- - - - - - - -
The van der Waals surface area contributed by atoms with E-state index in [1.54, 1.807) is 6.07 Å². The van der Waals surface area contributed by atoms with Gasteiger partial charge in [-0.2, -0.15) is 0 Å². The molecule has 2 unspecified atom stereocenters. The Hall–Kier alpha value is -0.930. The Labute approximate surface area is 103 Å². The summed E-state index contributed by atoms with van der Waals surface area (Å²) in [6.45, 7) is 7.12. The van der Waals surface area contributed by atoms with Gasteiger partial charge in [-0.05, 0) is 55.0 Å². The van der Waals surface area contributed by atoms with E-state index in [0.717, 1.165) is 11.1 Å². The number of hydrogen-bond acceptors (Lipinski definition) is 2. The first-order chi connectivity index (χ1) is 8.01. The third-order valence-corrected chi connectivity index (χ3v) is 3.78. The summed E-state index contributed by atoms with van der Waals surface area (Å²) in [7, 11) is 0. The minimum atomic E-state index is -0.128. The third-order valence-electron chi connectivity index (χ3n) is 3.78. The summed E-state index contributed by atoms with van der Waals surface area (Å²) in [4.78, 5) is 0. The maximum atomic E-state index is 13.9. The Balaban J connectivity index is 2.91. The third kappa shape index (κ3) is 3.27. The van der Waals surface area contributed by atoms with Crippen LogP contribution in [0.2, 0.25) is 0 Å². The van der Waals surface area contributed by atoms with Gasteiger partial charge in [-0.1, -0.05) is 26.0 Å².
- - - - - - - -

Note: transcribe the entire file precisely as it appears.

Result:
The van der Waals surface area contributed by atoms with E-state index in [1.54, 1.807) is 6.07 Å². The van der Waals surface area contributed by atoms with Gasteiger partial charge in [-0.2, -0.15) is 0 Å². The molecule has 2 unspecified atom stereocenters. The Hall–Kier alpha value is -0.930. The Labute approximate surface area is 103 Å². The summed E-state index contributed by atoms with van der Waals surface area (Å²) in [6.45, 7) is 7.12. The van der Waals surface area contributed by atoms with Gasteiger partial charge in [-0.05, 0) is 55.0 Å². The van der Waals surface area contributed by atoms with E-state index in [0.717, 1.165) is 11.1 Å². The number of hydrogen-bond acceptors (Lipinski definition) is 2. The first-order chi connectivity index (χ1) is 8.01. The third-order valence-corrected chi connectivity index (χ3v) is 3.78. The summed E-state index contributed by atoms with van der Waals surface area (Å²) in [7, 11) is 0. The minimum atomic E-state index is -0.128. The third-order valence-electron chi connectivity index (χ3n) is 3.78. The summed E-state index contributed by atoms with van der Waals surface area (Å²) in [4.78, 5) is 0. The maximum atomic E-state index is 13.9. The Balaban J connectivity index is 2.91. The third kappa shape index (κ3) is 3.27. The van der Waals surface area contributed by atoms with Crippen LogP contribution in [0.2, 0.25) is 0 Å². The van der Waals surface area contributed by atoms with Gasteiger partial charge in [-0.1, -0.05) is 26.0 Å².